The interaction of cooling water discharges with tidal currents in coastal and estuarine sites having complex surrounding topography is very difficult to monitor by conventional boat surveys. Effective monitoring of this interaction is very important because of its consequences for the fate of effluent discharges at such sites. The synoptic capability of remote sensing, together with the high temporal and spatial resolutions offered by airborne remote sensing systems, make such techniques very useful for monitoring effluent discharges of this type. In this study, thermal infrared data from the Daedalus AADS 1268 Airborne Thematic Mapper have been used to study the dynamics of cooling water effluent fields affected by ambient water tides and complex surrounding topography at three nuclear power station sites in the UK, namely, Hunterston and Torness on the west and east coast of Scotland respectively, and Wylfa on the north coast of Wales. It is demonstrated that under certain tidal conditions for these sites, the surrounding topography plays a significant role in the dynamics of the cooling water discharge fields, by steering the resulting effluent field, and hence affecting the level of mixing of the effluent with the receiving ambient water. The study has also confirmed the usefulness of the so-called length scale approach (see, for example Fischer et al., 1979) for the analysis and interpretation of cooling water plume trajectories, by demonstrating the significance of these length scales on surface thermal infrared images of cooling water effluent fields in a cross flow at one these sites.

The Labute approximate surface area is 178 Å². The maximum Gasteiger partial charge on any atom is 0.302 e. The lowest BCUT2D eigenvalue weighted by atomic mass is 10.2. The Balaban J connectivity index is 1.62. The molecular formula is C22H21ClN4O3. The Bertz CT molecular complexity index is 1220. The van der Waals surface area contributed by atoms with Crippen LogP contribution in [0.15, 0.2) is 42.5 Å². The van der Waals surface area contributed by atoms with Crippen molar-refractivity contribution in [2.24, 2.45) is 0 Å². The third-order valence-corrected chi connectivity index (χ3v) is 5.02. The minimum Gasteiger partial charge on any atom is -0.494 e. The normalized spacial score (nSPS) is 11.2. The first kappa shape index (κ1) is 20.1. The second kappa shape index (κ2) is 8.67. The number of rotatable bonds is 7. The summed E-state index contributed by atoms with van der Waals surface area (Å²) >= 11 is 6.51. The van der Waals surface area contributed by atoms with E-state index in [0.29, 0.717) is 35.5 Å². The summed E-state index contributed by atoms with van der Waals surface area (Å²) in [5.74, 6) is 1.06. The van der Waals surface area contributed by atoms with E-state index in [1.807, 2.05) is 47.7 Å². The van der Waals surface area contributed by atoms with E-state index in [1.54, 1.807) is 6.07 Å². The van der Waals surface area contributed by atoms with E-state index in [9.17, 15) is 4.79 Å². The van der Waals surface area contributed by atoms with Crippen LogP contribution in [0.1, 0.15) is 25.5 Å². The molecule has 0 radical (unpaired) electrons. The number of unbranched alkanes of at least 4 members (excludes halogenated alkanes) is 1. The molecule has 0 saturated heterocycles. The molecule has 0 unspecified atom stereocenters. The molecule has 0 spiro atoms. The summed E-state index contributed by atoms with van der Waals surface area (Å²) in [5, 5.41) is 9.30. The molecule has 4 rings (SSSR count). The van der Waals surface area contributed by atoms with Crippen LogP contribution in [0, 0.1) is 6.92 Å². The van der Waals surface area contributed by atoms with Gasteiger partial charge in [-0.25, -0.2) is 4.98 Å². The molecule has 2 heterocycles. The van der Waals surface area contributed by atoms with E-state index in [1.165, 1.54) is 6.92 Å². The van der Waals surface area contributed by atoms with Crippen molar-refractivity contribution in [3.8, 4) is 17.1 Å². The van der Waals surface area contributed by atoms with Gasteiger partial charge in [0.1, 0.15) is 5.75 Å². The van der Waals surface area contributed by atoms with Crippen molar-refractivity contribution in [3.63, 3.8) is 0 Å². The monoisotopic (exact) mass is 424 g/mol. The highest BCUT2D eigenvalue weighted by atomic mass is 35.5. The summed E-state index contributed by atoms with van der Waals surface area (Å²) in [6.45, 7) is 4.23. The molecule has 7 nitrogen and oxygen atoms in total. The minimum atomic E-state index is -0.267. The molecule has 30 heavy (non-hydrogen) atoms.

|Name||NATO ASI series. Series E: Applied Sciences|
|Workshop||NATO Advanced Research Workshop on Recent Research Advances in the Fluid Mechanics of Turbulent Jets and Plumes|
|City|| Viana Do Castelo|
|Period||28/06/93 → 2/07/93|